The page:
Informal and contractual jobs
While informal jobs are prevalent in developing economies, contractual jobs are indeed high in developed economies. The fourth industrial revolution may witness more of such contractual and sub-contractual working environment. Certain high skilled contractual jobs demand high salaries whereas semi-skilled or unskilled ones are less paid. Both these sectors may be of confidential nature depending upon the nature of work performed by the workers but at the same time may need to be adequately compensated. Recently, in India, Swiggy has welcomed and supported moonlighting for their workers, as their job environment is either semi-skilled or unskilled in nature. More sectors may need to come out with such enabling environment for their workers but at the same time moonlighting be made within the formal working environment, thereby contributing their economic activity to national income. Informal jobs as part of moonlighting in the informal sector may need to be formalised to built a secure working environment especially in developing countries.
Another most common form of moonlighting could be explained with an example wherein an owner of a house paints his house himself either by taking leave or after working hours in his primary job. Similar environment may also be witnessed wherein a company worker owns a farm and contributes his leisure time for farming activities. These informal job environments are indeed complex and thus demands formalisation of all economic activities.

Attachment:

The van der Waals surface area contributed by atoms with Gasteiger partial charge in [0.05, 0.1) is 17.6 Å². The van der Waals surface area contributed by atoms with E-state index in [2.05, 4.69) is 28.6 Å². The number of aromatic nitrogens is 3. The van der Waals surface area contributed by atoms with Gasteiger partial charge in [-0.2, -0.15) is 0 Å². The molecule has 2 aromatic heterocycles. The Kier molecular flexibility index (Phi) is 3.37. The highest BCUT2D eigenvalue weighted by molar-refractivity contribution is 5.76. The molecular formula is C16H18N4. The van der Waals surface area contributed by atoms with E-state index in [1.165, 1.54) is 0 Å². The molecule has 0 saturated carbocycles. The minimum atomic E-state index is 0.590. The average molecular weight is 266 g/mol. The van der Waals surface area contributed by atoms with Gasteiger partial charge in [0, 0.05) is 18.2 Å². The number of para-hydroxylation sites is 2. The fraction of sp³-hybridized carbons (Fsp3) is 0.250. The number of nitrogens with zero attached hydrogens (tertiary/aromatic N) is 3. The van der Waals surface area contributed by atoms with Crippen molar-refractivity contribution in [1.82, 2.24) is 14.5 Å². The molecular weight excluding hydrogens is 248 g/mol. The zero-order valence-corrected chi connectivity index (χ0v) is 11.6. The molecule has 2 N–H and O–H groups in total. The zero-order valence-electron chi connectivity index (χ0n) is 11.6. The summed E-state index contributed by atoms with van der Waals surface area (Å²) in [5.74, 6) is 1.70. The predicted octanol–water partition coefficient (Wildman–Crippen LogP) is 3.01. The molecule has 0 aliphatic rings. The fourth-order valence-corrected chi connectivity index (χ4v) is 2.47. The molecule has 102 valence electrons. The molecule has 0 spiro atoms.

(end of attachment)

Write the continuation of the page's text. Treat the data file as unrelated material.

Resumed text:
Opportunities are to be enabled by the companies for workers in their primary job to work overtime on those areas which suits their talent or skill. This may be coupled with double overtime salary for those working hours, thereby attracting them and not resorting to moonlighting. This may necessarily be practised in companies which have job agreement with labourers, having confidential provisions in it. This endeavour may result in an optimal environment for both the company and the worker.
Most of the jobs undertaken by moonlighters are either contractual work of self-employment which aren’t within the taxation purview, as the amount of income which escapes taxation cannot be measured accurately. Research in US also reveals that decisions regarding number of jobs are decided at the family level based on the family member characteristics and needs, interest, employment options etc. Further, economic need, opportunity and personal characteristics are key behind the ones who resorts to moonlighting. Thus, a policy decision on moonlighting may necessarily factor in the above criteria and components. Last but not least, moonlighting policy may incorporate provisions necessitating transparency from employees on declaration of moonlighting and approvals from parent company.
(The authors Surjith Karthikeyan is a civil servant at the Indian Ministry of Finance and Jayasree S is a research scholar. Views are personal.)